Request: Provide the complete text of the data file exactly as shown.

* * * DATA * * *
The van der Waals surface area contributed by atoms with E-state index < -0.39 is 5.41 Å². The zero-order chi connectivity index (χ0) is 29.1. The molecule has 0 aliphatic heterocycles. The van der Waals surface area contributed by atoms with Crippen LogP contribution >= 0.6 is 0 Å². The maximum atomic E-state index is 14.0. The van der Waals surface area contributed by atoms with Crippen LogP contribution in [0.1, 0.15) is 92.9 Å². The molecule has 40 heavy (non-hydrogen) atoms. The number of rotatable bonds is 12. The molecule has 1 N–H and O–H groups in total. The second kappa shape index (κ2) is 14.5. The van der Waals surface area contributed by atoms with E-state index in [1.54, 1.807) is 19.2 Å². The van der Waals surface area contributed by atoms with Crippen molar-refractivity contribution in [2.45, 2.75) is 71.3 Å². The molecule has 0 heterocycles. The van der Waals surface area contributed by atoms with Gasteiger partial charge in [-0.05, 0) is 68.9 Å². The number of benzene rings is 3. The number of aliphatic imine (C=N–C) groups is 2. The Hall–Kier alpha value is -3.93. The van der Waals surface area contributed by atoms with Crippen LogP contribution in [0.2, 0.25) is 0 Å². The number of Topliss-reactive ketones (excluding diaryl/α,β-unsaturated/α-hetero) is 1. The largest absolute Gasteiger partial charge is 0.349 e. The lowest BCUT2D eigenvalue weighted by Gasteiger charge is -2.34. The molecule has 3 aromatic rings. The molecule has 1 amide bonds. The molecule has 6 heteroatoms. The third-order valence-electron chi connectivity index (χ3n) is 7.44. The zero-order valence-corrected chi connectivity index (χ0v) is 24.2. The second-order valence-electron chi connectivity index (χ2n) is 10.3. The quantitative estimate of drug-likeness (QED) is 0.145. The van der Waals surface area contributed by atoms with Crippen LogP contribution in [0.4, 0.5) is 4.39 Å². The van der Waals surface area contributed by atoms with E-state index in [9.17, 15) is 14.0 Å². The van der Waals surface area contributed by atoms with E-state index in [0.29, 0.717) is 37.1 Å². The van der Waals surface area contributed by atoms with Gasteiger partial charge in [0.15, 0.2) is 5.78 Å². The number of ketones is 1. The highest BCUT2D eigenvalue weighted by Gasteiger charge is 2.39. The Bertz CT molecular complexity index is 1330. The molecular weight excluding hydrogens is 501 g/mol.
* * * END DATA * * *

The van der Waals surface area contributed by atoms with E-state index < -0.39 is 5.41 Å². The zero-order chi connectivity index (χ0) is 29.1. The molecule has 0 aliphatic heterocycles. The van der Waals surface area contributed by atoms with Crippen LogP contribution >= 0.6 is 0 Å². The maximum atomic E-state index is 14.0. The van der Waals surface area contributed by atoms with Crippen LogP contribution in [0.1, 0.15) is 92.9 Å². The molecule has 40 heavy (non-hydrogen) atoms. The number of rotatable bonds is 12. The molecule has 1 N–H and O–H groups in total. The second kappa shape index (κ2) is 14.5. The van der Waals surface area contributed by atoms with E-state index in [1.54, 1.807) is 19.2 Å². The van der Waals surface area contributed by atoms with Crippen molar-refractivity contribution in [2.45, 2.75) is 71.3 Å². The molecule has 0 heterocycles. The van der Waals surface area contributed by atoms with Gasteiger partial charge in [-0.05, 0) is 68.9 Å². The number of benzene rings is 3. The number of aliphatic imine (C=N–C) groups is 2. The Hall–Kier alpha value is -3.93. The van der Waals surface area contributed by atoms with Crippen LogP contribution in [0.2, 0.25) is 0 Å². The number of Topliss-reactive ketones (excluding diaryl/α,β-unsaturated/α-hetero) is 1. The largest absolute Gasteiger partial charge is 0.349 e. The lowest BCUT2D eigenvalue weighted by Gasteiger charge is -2.34. The molecule has 3 aromatic rings. The molecule has 1 amide bonds. The molecule has 6 heteroatoms. The third-order valence-electron chi connectivity index (χ3n) is 7.44. The zero-order valence-corrected chi connectivity index (χ0v) is 24.2. The second-order valence-electron chi connectivity index (χ2n) is 10.3. The quantitative estimate of drug-likeness (QED) is 0.145. The van der Waals surface area contributed by atoms with Crippen LogP contribution in [0.4, 0.5) is 4.39 Å². The van der Waals surface area contributed by atoms with E-state index in [9.17, 15) is 14.0 Å². The van der Waals surface area contributed by atoms with E-state index in [0.29, 0.717) is 37.1 Å². The van der Waals surface area contributed by atoms with Gasteiger partial charge in [0.15, 0.2) is 5.78 Å². The number of ketones is 1. The highest BCUT2D eigenvalue weighted by Gasteiger charge is 2.39. The Bertz CT molecular complexity index is 1330. The molecular weight excluding hydrogens is 501 g/mol.